At the end of January, ADF/PCD Paris hosted a series of talks on how the cosmetics and personal care space had to respond to the climate crisis. From improved recycling initiatives to development of new biobased materials, one message resounded: any future developments had to feed into a circular economy model.
Sustainable cosmetics require ‘responsible’ packaging
Addressing attendees at one of the show’s talks, Aude Charbonneaux, sustainability manager at Albéa Group, said that whilst future developments in cosmetic packaging must feed into the circular economy, progression had to be “responsible”.
“We are in a new era of transparency. So, everything we do – all the decisions we make, all the providers we work with – all of this is under the spotlight. All of our relationships with different partners or different clients have to be transparent,” Charbonneaux said.
“…We need to go towards circularity, but we need to make sure we estimate and assess the environmental impact of the solutions we’re trying to develop. This is how we can evolve and make improvements as well.”
The temptation to dive into plastic alternatives was there – using other materials or applications – but she said industry had to consider each time whether such changes were “better or worse than before”. Reusable bottles, for example, at a time when the new generation of consumers switched quickly from one product to another were perhaps not the only answer, she said.
‘It’s very important for actors in industry to be aligned with one another’
Importantly, Charbonneaux said all efforts from the beauty industry had to be collective and aligned.
“It’s very important for actors in industry to be aligned with one another; it’s important to work all together, at all different levels of the value chain.”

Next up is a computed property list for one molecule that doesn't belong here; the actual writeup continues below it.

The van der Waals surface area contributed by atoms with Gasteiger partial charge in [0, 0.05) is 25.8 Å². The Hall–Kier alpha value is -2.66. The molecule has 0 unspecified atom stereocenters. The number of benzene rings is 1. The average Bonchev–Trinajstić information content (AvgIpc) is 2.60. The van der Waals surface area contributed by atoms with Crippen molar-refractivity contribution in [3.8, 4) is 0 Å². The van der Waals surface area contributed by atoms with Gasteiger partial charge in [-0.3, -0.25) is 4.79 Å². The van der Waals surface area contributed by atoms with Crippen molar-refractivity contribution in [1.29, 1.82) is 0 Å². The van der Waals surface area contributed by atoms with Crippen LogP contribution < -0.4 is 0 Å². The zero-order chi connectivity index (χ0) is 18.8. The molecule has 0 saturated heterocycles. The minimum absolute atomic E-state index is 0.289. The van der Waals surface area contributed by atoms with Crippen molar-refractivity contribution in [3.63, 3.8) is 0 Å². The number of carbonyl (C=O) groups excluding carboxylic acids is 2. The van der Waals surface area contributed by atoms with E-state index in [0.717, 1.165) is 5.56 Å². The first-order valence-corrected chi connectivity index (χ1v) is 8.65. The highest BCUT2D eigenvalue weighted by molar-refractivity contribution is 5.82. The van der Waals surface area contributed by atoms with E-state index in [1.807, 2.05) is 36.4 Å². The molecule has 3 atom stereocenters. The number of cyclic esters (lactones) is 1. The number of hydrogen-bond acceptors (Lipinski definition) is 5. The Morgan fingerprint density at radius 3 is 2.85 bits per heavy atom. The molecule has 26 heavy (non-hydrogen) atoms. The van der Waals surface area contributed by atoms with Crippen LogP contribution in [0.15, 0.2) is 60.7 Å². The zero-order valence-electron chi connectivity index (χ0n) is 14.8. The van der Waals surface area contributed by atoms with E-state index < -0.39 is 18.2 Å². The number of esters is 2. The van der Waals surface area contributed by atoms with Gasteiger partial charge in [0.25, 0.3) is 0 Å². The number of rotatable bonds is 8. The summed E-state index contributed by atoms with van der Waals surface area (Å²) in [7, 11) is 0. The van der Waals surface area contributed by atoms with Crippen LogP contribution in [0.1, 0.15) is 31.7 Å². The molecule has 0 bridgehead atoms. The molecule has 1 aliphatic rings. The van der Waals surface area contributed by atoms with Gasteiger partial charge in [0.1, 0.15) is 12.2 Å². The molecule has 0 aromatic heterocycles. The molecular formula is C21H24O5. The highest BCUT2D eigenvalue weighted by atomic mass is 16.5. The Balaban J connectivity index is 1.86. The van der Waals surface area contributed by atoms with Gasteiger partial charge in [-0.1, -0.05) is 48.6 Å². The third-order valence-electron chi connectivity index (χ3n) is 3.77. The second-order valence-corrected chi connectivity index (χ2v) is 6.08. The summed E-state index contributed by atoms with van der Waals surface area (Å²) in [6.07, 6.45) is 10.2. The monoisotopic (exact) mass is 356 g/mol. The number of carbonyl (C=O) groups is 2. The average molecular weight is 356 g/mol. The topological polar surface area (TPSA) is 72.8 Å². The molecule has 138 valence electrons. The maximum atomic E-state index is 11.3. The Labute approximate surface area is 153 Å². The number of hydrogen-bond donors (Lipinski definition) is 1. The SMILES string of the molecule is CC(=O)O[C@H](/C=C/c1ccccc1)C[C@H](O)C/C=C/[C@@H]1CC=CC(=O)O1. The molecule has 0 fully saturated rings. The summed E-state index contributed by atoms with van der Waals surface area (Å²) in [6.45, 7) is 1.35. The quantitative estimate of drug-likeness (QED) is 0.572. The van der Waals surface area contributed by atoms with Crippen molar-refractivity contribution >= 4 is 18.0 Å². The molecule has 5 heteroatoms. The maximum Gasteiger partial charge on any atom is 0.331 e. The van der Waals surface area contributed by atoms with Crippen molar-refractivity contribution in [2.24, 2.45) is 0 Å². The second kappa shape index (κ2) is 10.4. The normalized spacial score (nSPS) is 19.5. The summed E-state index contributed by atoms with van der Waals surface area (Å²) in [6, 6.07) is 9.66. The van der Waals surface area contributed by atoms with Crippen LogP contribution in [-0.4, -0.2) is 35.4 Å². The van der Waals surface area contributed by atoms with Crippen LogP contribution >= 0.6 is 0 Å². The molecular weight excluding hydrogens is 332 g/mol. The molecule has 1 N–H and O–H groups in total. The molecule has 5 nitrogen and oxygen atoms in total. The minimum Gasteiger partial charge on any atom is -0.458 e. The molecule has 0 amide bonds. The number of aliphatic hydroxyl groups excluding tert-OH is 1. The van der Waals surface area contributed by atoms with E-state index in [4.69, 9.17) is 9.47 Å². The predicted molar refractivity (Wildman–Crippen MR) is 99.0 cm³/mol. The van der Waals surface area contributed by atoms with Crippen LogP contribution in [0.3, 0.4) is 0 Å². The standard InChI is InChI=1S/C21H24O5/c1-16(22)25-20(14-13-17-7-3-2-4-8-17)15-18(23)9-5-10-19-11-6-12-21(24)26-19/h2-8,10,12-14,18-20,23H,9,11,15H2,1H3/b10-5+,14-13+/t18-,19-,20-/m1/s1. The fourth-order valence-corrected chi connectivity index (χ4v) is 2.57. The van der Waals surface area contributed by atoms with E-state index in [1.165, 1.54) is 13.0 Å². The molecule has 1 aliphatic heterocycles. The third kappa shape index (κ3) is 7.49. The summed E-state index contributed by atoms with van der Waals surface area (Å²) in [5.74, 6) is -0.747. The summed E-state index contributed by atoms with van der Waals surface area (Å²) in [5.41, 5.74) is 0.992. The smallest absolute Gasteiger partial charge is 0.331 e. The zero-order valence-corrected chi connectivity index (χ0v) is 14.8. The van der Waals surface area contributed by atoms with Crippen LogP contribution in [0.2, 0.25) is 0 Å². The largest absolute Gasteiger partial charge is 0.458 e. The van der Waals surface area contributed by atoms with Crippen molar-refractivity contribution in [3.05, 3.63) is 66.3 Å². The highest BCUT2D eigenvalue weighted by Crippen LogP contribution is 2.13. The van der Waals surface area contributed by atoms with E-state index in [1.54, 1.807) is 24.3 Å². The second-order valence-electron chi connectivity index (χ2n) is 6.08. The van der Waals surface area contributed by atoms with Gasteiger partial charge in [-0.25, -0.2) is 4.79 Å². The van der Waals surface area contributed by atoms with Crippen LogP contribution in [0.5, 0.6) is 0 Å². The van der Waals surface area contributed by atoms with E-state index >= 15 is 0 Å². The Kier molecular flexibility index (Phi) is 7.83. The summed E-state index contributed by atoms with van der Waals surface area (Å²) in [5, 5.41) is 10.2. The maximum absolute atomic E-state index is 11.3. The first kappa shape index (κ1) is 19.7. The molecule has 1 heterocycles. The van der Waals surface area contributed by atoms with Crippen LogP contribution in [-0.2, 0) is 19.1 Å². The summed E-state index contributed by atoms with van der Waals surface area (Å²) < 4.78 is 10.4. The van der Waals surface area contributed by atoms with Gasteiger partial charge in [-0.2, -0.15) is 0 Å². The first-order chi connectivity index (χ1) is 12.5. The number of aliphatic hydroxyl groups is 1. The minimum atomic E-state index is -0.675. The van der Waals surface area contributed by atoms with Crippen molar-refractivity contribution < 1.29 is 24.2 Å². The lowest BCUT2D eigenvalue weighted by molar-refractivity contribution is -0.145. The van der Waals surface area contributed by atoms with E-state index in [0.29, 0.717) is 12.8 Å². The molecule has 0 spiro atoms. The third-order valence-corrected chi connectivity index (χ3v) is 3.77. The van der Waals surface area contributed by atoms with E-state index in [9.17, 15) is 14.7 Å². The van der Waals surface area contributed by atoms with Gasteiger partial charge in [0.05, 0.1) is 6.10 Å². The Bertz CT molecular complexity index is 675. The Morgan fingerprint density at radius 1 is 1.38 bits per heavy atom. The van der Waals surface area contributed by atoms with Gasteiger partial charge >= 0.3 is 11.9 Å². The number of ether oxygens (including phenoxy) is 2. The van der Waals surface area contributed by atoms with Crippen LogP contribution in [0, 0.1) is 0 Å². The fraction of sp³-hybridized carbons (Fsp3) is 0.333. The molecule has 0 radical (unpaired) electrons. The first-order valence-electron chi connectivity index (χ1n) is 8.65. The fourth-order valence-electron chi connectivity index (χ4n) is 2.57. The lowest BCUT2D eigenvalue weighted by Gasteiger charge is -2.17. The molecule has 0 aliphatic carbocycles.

She said the Sustainable Packaging Initiative for Cosmetics (SPICE) was one good example of a platform that facilitated this, along with the Ellen MacArthur Foundation which was dedicated to driving the global circular economy forward.
Last year, Albéa and L’Oréal announced the co-development of paper-based cosmetic tubes as part of the Ellen MacArthur Foundation’s New Plastics Economy Global Commitment. The co-developed tubes made with a bio-based and certified paper-like material to replace most of the plastic were set to launch later this year.
Better beauty lifecycle analysis and improved recycling capabilities
Charbonneaux said for future developments in plastic alternatives, industry had to also remain focused on advancing product lifecycle research. “In the future, we will need more data, more analysis, more research on this environmental impact,” she said.
Beyond the development of plastic alternatives, she said the beauty sector also had to make a collaborative effort on improving recycling capabilities – “a big challenge for our sector at the moment”.
There were still plenty of plastics that couldn’t currently be recycled, she said, and the collection of cosmetics packaging also had to be addressed. Lightweighting and developing minimalist eco-designs could be one response, she said, particularly for the luxury sector.